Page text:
The police not only did not know about it but would not accept complaints to look into the matter, claiming — I’m not sure whether I should laugh or cry here — that no one owned the object, and therefore no one could file a complaint. Huh?

You have to ask yourself: Is this for real?

The plaque was installed there for only 80-plus years and is associated with arguably the most significant political development in modern Thai history.

He refers to more ridiculousness by the junta and its minions before observing:

The silliness in this country knows no bounds. But this latest episode really takes the cake.

This really worries me. The Thai people under this military regime are already under orders not to think or speak their mind. But now we are supposed to not see or hear as well.

George Orwell would love to have written such a story.

We seem now to be living in another dimension where reality is distorted out of all proportion and truth is anything the powers-that-be say it is.

A second op-ed is by Ploenpote Atthakor. She begins:

… the plaque, which marks one of the most important incidents in modern Thai history, is a hot potato politically.

But though I fully sympathise with those inflamed by this apparent act of “political vandalism”, the extent of the public outcry has surprised me. Like those who are up in arms, I also wish the plaque, which marks the political transition from absolutism or constitutional monarchy, had stayed at its original site.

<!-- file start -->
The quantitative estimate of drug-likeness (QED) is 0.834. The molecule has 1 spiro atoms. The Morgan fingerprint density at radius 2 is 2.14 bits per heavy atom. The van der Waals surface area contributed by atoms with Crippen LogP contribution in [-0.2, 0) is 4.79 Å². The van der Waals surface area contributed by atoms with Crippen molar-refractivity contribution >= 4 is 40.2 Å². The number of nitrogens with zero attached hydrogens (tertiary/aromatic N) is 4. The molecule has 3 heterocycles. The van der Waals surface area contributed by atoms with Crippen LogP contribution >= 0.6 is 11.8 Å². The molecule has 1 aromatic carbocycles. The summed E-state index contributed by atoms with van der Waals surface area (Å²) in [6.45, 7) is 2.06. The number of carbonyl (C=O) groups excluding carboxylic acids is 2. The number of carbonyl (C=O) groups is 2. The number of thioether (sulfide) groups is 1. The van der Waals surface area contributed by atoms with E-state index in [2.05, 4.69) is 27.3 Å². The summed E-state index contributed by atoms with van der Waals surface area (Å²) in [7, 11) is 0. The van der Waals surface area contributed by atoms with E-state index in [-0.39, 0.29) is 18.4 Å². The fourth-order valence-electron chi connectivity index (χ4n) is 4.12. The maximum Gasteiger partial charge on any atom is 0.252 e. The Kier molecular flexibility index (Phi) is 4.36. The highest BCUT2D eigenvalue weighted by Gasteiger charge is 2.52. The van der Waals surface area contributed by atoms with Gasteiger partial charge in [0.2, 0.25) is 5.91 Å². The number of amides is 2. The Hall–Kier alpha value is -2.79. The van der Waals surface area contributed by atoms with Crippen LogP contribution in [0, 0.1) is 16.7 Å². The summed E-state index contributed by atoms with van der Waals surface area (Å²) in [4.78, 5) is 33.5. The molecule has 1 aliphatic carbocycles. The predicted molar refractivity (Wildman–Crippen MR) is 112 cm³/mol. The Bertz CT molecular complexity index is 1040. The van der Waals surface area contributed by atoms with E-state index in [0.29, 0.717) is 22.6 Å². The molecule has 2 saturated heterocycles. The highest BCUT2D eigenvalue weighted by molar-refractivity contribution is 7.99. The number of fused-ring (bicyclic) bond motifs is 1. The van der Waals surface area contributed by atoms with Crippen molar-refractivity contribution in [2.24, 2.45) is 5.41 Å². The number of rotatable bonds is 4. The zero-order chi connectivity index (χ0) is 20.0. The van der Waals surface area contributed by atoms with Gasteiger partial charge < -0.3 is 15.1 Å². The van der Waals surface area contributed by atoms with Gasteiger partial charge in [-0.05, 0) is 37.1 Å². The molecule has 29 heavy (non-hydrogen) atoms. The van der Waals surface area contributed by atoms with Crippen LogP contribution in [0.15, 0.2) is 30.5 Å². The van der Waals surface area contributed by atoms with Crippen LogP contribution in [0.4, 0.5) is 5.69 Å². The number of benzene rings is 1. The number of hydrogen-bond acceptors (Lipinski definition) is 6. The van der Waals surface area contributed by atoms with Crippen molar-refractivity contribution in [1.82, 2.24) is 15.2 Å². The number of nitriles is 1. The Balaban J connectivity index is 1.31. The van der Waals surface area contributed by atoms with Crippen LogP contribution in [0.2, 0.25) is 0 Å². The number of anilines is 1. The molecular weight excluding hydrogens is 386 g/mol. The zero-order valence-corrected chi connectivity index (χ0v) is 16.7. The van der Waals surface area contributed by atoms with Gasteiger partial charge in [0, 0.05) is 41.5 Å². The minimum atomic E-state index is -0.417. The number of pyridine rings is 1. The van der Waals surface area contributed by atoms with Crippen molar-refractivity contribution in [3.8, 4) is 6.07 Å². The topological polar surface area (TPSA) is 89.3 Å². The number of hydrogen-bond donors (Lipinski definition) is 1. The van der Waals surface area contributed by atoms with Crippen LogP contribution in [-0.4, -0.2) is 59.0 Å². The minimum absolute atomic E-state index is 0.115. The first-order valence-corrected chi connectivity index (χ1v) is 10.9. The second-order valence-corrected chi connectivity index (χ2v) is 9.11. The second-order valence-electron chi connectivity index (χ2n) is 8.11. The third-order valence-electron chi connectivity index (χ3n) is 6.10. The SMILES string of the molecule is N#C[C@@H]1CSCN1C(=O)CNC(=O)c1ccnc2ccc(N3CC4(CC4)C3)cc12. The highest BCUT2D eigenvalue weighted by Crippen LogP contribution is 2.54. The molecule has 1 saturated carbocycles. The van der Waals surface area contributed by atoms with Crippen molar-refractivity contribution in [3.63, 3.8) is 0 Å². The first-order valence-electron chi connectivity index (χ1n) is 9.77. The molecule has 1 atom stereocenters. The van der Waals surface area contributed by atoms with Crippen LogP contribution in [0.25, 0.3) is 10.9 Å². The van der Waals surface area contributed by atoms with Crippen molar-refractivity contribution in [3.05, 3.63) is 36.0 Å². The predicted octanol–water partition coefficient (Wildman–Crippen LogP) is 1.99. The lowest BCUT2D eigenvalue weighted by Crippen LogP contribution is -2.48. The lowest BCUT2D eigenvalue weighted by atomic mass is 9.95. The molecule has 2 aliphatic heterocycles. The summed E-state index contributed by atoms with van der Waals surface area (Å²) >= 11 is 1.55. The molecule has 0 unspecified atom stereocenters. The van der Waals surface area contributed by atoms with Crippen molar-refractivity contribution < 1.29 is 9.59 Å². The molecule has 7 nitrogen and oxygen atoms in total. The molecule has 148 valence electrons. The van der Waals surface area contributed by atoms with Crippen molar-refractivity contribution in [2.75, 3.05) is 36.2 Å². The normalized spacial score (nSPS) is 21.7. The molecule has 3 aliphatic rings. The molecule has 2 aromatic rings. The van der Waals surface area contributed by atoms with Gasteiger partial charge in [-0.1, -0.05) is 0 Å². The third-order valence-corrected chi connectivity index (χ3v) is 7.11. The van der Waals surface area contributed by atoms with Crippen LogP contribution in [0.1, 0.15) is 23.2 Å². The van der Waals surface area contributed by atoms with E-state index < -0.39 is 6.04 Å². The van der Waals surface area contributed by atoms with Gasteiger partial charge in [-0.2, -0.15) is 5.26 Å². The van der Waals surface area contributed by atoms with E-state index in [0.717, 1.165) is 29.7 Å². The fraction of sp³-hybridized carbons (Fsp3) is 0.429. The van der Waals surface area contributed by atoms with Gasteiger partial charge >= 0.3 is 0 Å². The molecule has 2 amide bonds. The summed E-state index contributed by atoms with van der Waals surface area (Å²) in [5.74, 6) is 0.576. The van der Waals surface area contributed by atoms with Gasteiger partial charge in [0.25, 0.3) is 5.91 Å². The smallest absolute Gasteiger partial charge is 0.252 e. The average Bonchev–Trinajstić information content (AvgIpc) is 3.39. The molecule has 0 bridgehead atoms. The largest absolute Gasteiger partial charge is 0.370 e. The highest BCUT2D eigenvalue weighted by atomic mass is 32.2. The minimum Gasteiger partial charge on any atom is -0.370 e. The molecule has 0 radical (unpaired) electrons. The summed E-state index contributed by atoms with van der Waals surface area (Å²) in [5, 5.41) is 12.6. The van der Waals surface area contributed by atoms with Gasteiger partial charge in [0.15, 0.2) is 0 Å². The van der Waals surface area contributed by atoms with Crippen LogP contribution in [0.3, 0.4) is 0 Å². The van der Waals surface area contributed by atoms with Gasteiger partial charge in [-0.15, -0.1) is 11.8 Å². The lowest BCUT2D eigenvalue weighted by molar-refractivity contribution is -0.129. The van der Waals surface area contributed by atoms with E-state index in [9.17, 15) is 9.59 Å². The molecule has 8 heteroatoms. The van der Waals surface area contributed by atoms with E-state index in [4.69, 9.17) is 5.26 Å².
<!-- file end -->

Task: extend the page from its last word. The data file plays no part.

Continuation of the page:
I believe Prime Minister Prayut Chan-o-cha, who has ordered a probe into the case, will never give a full account of what has happened. Nor could he restore the original plaque to its rightful place….

She seems to believe she cannot say why this is. The vandal-in-chief is beyond criticism. The Dictator is beyond criticism.

She continues by noting the failure of people to understand 1932 or to respect its symbols. Likewise, she does not point to the royalist hold on “history” as the reason for this. It is fine to opine about “the people” being “ignorant,” but the reasons for their alleged ignorance need to be explained. But she sees a silver lining:

… its sudden disappearance has triggered an interest in this particular period of Thai history like never before. The people who removed it probably didn’t expect that.

The third op-ed is by Kong Rithdee. He begins:

Who controls the past, controls the future. Who controls the present (tada!) controls the past. In summary, the military, like quantum physicists or mad sorcerers, controls time: The past, present, future, ad infinitum.

Through their coups, their fantasies and their laws, they control history — meaning the things that have happened or they want us to believe have happened. They also want to control the making of history — history as work in progress — meaning the shifting of glaciers and governments, the removal of memory and the manufacturing of dreams. Through the new 20-year national strategy bill, they also want to control the laying of future laws that will govern our life until eternity….

Much has been pondered about the missing plaque marking the 1932 Siamese Revolution. The erasing of history, an elusive heist, a voodoo ritual? Take your pick, for it looks like the burglary of the artefact is going down as one of the greatest puzzles of modern times. The sorcerers know they can’t change the past, even with chicken blood or powerful mantras, so they feel a need to change the record of the past — the imperfect past written by the revolutionaries who transformed the country into a constitutional monarchy.

He can’t get into the palace’s role although he could look at the role of royalist “historians” in the service of palace and military, writing “politicians” and the anti-royalists out of “their” history that is now “the” history. Or maybe he can, by allusion: